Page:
Turkey Takes a Page Out of the Middle Eastern Dictator Playbook By Kidnapping Doctors and Nurses
This article was co-authored with Joshua Bancroft.
Turkish Prime Minister Recep Erdogan’s government crackdown on Turkish protestors has now put medics squarely in danger. Five doctors and three nurses have reportedly “gone missing” after treating protestors and the government on Friday demanded that the Turkish Medical Association provide authorities names of medical professionals who had treated protestors.
These actions violate fundamental principles of human rights and longstanding traditions, including the Hippocratic Oath and the First Geneva Convention (1864, revised 1949), which mandates care of soldiers regardless of allegiance and prohibits attacks on medical personnel.
The Turkish crackdown has drawn international condemnation and are eerily similar to the targeting of medics in Bahrain and elsewhere. In Bahrain, more than 50 medics were arrested following the Kingdom’s 2011 uprising. They were forced to sign false confessions, tried and convicted in show trials after providing protestors with medical treatment. The cases epitomized the depths to which Bahraini authorities would sink to silence dissent. They also captured the world’s attention and catapulted the medics into instant fame as some of the most recognizable political prisoners in the world.
Shortly after the Bahraini medics’ arrests, Human Rights First joined an international campaign to have them released and acquitted. We lobbied the U.S. and Bahraini governments, attended the trials of accused medics, took their testimony, and brought several of those facing charges to meet with senior U.S. government officials in Washington D.C.
After this international outcry, most were acquitted on appeal or are now out of prison having served their sentences. Several, however, still remain in prison, including Dr. Ali Alekri and Ibrahim Demastani. Just this past weekend, on June 16, nurses Hassan Matooq and Haleema al Sabagh had their appeals rejected. They will remain in prison to serve their sentences.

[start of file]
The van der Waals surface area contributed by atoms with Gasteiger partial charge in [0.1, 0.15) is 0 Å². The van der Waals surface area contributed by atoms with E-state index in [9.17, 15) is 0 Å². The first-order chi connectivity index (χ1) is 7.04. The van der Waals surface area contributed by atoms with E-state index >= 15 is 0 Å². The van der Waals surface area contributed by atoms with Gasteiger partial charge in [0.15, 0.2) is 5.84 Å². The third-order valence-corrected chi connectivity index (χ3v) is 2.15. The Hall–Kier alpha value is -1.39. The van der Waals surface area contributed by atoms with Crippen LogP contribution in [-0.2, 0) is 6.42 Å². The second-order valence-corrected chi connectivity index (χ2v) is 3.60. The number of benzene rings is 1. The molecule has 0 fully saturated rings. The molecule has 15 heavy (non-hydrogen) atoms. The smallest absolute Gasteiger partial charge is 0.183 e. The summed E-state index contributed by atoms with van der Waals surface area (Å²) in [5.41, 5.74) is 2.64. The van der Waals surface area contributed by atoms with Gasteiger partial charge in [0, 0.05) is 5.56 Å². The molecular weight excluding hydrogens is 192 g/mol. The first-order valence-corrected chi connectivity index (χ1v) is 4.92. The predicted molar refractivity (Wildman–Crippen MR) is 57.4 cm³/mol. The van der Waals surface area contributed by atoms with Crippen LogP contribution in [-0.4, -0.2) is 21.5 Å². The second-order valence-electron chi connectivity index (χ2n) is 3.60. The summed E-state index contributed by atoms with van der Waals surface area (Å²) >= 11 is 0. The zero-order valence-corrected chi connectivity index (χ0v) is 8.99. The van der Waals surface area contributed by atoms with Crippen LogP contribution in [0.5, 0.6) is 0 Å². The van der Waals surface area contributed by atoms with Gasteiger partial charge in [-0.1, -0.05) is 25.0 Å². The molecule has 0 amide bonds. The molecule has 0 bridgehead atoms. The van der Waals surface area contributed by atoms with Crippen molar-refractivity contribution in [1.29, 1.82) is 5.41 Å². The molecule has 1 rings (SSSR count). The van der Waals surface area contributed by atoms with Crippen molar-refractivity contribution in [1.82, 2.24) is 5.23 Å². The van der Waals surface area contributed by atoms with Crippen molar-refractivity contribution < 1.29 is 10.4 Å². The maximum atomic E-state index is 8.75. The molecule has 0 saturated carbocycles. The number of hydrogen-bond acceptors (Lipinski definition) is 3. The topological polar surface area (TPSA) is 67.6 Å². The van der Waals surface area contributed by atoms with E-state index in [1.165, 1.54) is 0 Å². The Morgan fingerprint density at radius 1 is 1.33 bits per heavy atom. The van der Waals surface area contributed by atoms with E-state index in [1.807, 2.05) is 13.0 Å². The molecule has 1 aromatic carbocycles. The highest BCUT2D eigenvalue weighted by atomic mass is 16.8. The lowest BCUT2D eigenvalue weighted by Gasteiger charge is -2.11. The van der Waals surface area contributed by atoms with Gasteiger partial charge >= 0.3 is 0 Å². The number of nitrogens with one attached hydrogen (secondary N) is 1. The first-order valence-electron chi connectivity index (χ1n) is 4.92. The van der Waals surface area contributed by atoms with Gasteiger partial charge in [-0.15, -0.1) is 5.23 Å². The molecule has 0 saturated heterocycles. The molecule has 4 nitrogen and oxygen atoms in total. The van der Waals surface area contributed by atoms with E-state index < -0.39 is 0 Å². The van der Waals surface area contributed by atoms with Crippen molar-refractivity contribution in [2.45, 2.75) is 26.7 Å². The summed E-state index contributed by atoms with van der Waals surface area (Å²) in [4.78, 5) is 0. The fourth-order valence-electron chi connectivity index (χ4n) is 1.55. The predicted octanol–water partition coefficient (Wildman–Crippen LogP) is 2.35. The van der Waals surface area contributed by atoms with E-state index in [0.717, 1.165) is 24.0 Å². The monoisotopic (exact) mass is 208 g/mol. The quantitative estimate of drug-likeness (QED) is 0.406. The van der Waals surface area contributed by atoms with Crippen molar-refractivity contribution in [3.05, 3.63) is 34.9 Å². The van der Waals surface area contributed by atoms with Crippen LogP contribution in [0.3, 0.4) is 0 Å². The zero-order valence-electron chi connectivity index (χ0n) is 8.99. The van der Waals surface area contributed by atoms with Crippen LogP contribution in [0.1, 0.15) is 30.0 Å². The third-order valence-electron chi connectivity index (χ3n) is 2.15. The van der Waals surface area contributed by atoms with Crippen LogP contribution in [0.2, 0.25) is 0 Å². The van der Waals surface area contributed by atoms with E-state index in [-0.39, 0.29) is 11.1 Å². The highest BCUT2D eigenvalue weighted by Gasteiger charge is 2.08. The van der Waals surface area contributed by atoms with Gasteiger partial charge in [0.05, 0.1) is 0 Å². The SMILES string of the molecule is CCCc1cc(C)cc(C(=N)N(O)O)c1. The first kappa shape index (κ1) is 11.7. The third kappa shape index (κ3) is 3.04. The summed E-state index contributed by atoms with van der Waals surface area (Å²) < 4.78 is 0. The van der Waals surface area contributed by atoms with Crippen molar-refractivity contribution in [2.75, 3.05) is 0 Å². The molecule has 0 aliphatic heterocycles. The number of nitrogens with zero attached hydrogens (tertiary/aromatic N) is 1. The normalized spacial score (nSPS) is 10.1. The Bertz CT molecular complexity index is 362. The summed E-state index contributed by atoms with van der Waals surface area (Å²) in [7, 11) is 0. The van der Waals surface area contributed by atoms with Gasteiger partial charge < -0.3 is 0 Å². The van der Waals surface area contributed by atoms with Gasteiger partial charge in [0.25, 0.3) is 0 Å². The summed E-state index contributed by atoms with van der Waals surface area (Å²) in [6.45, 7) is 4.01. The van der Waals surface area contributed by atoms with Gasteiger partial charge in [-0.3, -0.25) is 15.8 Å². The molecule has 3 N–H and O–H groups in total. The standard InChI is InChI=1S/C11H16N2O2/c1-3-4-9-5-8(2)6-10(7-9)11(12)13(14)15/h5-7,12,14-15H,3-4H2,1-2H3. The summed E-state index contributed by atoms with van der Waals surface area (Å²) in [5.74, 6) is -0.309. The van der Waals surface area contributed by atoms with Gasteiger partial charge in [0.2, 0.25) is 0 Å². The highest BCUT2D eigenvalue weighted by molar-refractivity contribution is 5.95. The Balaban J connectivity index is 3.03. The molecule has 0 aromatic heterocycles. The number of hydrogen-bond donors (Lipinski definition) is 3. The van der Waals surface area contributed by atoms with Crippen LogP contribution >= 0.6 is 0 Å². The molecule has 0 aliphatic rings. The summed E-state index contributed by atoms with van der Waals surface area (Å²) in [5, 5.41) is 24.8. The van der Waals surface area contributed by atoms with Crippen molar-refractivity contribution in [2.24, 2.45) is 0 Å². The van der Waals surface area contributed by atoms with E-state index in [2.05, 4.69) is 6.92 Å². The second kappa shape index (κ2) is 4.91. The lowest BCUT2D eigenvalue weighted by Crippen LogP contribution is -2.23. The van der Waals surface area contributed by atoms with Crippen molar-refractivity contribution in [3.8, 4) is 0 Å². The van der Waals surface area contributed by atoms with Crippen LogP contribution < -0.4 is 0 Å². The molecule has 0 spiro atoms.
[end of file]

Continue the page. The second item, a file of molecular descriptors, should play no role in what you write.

Bahrain’s treatment of medics demonstrates the need for greater protections for medical professionals treating dissidents, for stronger adherence to the principle of medical neutrality that is protected under law, and for regimes to be held accountable when they fail to uphold these statutes. These concerns recently led Rep. Jim McDermott (D-WA) to reintroduce the Medical Neutrality Protection Act, legislation that would direct the U.S. Department of State to investigate and publicize foreign governments’ violations of medical neutrality. The bill, reintroduced last month, would also impose U.S. aid and visa restrictions on violators.
As evidenced by Rep. McDermott’s legislation, Bahrain’s crackdown on medics continues to draw criticism from leaders around the globe and it has fueled concerns about the Kingdom’s commitment to human rights and the rule of law. If Bahrain was betting that the crackdown on medics would silence protestors by instilling fear of untreated injury or death, it was wrong. To this day, medics in Bahrain continue to treat injured protestors in unofficial home first aid posts. They operate in defiance of the authorities and with a renewed sense of urgency to draw widespread attention to their government’s human rights violations.
Does Turkish Prime Minister Tayyip Erdogan think his crackdown on medics will be different? All evidence would suggest that this is a bet not worth making. The world is watching and it will not turn its back on medics imprisoned and persecuted for doing their job. Just ask Bahrain.
Brian Dooley is Director of the Human Rights Defender Program at Human Rights First. Joshua Bancroft is a summer fellow within that program.